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ACORN £3,500 of rent debt cleared after union action

ACORN claim victory after day of action against Crapper & Haigh letting agents and Matlock landlord.

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The picket outside Crapper & Haigh on 14 September.

Photo by ACORN.

A Sheffield resident has had £3,500 of rent debt that she says was unfair cleared after a day of action by a tenants' union.

Members of ACORN campaigned outside letting agent Crapper & Haigh on 14 September in support of Sue, who said her family have been through a "years-long ordeal"

"This is about power," said Sue, speaking after the action. "For years I've been pushed around. Now, with my union behind me, I’ve finally got what I deserve."

According to ACORN, the dispute started when Sue missed a single rent payment when she moved jobs to become a children's care worker.

She later missed further payments and Crapper & Haigh implemented what ACORN describe as a "draconian" rent debt policy, adding £1 per day to her debt until it reached £3,500.

Crapper & Haigh boss John Francis pointed out to Now Then that provisions for the payment of interest on late rental payments were in the lease from the day the tenant moved into the property.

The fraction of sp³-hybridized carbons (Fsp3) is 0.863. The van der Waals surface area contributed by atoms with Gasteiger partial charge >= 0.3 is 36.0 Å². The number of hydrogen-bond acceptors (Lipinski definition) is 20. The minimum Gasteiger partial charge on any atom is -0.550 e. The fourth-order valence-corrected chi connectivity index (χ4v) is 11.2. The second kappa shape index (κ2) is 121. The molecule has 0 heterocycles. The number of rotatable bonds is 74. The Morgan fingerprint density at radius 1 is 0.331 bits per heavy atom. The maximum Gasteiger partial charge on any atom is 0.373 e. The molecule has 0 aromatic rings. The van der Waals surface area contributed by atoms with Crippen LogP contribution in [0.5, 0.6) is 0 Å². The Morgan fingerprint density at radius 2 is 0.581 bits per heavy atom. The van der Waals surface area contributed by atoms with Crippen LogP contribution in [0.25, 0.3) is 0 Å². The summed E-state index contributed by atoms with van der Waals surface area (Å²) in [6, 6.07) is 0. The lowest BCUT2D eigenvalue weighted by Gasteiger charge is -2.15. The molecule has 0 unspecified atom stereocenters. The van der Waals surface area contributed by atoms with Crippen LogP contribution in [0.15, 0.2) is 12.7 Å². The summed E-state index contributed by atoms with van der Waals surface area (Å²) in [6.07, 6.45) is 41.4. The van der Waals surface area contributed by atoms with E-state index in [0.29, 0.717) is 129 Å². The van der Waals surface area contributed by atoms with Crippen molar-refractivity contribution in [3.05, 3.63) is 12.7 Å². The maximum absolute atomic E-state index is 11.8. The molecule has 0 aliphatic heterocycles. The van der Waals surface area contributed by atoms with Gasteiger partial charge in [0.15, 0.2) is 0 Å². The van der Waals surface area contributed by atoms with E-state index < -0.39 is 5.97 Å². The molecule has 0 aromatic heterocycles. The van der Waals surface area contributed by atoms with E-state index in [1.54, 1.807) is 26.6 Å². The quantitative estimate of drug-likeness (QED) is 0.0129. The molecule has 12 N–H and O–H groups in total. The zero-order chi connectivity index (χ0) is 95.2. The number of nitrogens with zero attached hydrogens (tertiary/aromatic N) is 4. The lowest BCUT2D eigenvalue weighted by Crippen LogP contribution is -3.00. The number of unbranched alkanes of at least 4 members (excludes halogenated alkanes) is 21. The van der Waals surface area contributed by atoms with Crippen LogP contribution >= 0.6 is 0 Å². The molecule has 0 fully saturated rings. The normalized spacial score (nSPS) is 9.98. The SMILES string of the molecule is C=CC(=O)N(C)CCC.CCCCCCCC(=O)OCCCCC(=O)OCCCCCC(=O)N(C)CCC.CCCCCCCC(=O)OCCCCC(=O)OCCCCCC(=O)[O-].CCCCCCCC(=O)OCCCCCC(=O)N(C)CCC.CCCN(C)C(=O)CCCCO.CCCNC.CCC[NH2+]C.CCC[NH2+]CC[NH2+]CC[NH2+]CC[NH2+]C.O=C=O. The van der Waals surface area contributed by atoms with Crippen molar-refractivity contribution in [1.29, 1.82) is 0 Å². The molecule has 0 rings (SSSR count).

ACORN does not dispute that the debt was claimed legally and in accordance with Sue's contract, but they say this trapped their member in "a cycle of debt", with the letting agency “exploiting her shame at falling into arrears”.

Sue also alleges that her house is in poor condition, with a bathroom so mouldy that her children have been forced to take showers at relatives' houses. When Now Then contacted John Francis, he did not refute or comment on this specific allegation.

While Sheffield activists campaigned outside Crapper & Haigh's offices on Figtree Lane, another group of ACORN members confronted the landlady at her house in Matlock. Union members followed the 'rule of six' by campaigning in shifts.

By the end of the day, the landlady agreed to wipe the £3,500 debt and John Francis agreed to write Sue a reference letter so she can find a new home.

"This win means I can put this ordeal behind me, leave this squalid nightmare of a house, and have a fresh start," said Sue.

"I no longer feel bullied, or trapped in mountains of debt that were unfairly placed on me. There’s power in a union!”

In June 2019 we reported that Crapper & Haigh appeared to be instructing staff to continue taking administration fees if these were "voluntarily offered" by tenants, after compulsory payment of the fee had been outlawed by central government.

by Sam Gregory (he/him)
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